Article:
May 2, 2010

A Day in the Life

After a whirlwind April that included visits from friends far and wide (including some two-year-old twins), I'm finally back on track with a new post. Hello again!

I feel like all girls my age kept a diary when they were younger. It was definitely the hip thing to do in middle school and high school. I occasionally would write entries in my own journal, but for whatever reason, I didn't feel emotionally connected to what I was writing. I jotted down the things that happened in my day, but it was usually pretty mundane. "I practiced piano today" and "I did my math homework" were pretty common entries and were even then only sporadically written. Despite the fact that I was a huge nerd and really self-conscious about it, there apparently wasn't a lot of angst that I needed to capture on paper.

Now, I'll occasionally go back and read journal entries and reminisce about things that happened to my younger self (like the field trip to DC in 8th grade when a few of my roommates decided it would be a good idea to give two 20-year-old military enlistees our hotel room keys). For the most part, though, I rely on pictures to bring back memories of the past. Like they probably do for everyone, my pictures remind me of things I've forgotten about or great times that I can't forget. Recently, my husband has taken to scanning pictures into the computer from all our old negatives. My favorites so far? One picture from my first big trip to Alaska with my mom when I was 5 and one of Chris and I standing on top of the World Trade Center when he took me to visit Manhattan. It's not that they're great photos, but they bring back memories I didn't even realize I had and stir up emotions that aren't even related to those specific events.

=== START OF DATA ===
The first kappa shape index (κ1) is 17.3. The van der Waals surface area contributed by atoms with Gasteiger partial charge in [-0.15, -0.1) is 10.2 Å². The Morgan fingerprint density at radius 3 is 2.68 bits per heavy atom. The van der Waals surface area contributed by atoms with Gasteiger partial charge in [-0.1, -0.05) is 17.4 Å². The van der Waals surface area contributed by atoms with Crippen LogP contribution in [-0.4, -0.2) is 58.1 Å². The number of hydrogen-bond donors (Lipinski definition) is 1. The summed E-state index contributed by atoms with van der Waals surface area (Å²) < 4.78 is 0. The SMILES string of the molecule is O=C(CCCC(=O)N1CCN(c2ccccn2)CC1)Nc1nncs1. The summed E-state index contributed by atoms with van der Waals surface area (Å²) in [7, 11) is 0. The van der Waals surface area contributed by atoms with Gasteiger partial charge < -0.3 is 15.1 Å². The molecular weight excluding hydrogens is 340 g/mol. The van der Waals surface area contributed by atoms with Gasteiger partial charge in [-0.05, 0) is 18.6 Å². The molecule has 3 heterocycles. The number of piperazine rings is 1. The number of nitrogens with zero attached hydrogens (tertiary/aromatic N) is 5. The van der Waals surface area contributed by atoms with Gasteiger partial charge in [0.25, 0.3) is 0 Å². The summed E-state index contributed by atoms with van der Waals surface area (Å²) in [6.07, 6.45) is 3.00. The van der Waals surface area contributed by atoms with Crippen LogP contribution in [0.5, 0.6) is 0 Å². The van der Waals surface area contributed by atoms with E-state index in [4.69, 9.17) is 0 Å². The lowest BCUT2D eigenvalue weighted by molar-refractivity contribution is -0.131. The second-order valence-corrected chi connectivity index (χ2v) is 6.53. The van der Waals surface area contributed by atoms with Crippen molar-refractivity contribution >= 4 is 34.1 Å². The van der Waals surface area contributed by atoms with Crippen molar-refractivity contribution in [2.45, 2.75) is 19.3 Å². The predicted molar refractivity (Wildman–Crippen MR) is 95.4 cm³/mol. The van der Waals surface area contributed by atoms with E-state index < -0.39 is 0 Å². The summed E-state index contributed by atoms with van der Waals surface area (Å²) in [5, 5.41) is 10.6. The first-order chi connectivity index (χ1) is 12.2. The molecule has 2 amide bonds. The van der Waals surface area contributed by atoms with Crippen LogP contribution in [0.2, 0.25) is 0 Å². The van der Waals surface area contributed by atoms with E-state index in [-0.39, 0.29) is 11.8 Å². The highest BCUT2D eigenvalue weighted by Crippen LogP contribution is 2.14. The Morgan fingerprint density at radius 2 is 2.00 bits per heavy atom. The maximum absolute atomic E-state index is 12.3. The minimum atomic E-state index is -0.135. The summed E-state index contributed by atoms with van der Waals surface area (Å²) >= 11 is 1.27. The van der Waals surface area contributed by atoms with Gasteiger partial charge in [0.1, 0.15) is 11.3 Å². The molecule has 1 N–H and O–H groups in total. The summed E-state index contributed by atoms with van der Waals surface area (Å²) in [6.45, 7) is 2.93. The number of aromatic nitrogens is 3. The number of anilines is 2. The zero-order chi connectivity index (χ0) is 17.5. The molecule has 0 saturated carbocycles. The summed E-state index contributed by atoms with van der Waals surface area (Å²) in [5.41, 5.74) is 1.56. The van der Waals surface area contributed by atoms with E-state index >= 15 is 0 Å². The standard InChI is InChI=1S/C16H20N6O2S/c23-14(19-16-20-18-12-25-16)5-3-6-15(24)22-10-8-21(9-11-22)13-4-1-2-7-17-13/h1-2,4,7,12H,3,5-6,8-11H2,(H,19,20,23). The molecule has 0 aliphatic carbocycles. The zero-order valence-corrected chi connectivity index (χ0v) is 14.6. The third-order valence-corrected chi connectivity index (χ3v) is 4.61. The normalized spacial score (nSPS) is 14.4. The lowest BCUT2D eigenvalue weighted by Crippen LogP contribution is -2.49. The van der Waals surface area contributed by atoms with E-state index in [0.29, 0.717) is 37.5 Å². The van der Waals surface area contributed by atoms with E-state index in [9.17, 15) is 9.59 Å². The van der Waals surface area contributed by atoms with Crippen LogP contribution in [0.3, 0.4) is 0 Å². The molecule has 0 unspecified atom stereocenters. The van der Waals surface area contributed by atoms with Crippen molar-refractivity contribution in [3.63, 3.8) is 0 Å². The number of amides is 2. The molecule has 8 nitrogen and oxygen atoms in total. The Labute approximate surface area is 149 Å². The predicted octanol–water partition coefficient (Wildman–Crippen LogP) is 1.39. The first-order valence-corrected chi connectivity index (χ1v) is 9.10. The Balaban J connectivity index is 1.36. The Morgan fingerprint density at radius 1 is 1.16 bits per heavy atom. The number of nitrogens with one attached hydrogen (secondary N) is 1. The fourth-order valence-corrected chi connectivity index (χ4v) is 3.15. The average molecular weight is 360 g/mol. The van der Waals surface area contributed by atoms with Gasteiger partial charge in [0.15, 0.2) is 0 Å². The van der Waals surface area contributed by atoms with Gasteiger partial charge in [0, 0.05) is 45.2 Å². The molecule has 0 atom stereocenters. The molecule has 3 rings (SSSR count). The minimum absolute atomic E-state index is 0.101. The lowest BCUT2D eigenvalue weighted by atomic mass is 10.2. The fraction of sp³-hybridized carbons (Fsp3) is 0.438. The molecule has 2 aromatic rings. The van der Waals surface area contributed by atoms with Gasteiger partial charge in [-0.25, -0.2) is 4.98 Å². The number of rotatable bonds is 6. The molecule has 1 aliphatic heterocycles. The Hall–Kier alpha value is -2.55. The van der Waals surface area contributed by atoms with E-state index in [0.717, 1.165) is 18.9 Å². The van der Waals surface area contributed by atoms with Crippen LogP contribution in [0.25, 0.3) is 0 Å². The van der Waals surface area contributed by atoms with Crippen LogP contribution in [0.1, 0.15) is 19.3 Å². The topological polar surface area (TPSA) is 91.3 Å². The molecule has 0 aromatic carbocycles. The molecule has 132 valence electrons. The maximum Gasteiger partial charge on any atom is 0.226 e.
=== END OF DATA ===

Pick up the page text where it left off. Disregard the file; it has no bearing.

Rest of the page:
However, one thing that I dislike about my picture collection is that there are pretty much only photos of "special occasions" like holidays or weddings or vacations. But most of life actually consists of things that happen between those events. And I also think that posed pictures really capture what is happening at any given time. I mean, when is the last time you just looked up into the distance and just smiled for an imaginary photographer. It doesn't really happen unless you have a camera aimed at you.

So I decided to spend one day and capture the things that I saw that struck me. Most of them were mundane things, but were just happenings from everyday life that I decided to capture: going for a run, the beauty of flowers in spring, a delicious cupcake break, or just sunlight streaming through the window on a beautiful day.

You could argue that this images are still kind of fake constructs simply because of the fact that I stopped to look and take a picture, but I draw the line at wearing a camera strapped to my neck all day long. I'm hopeful that I'll look at these pictures in a year or two, or maybe even 20 years and have them conjure up things I can't even imagine right now.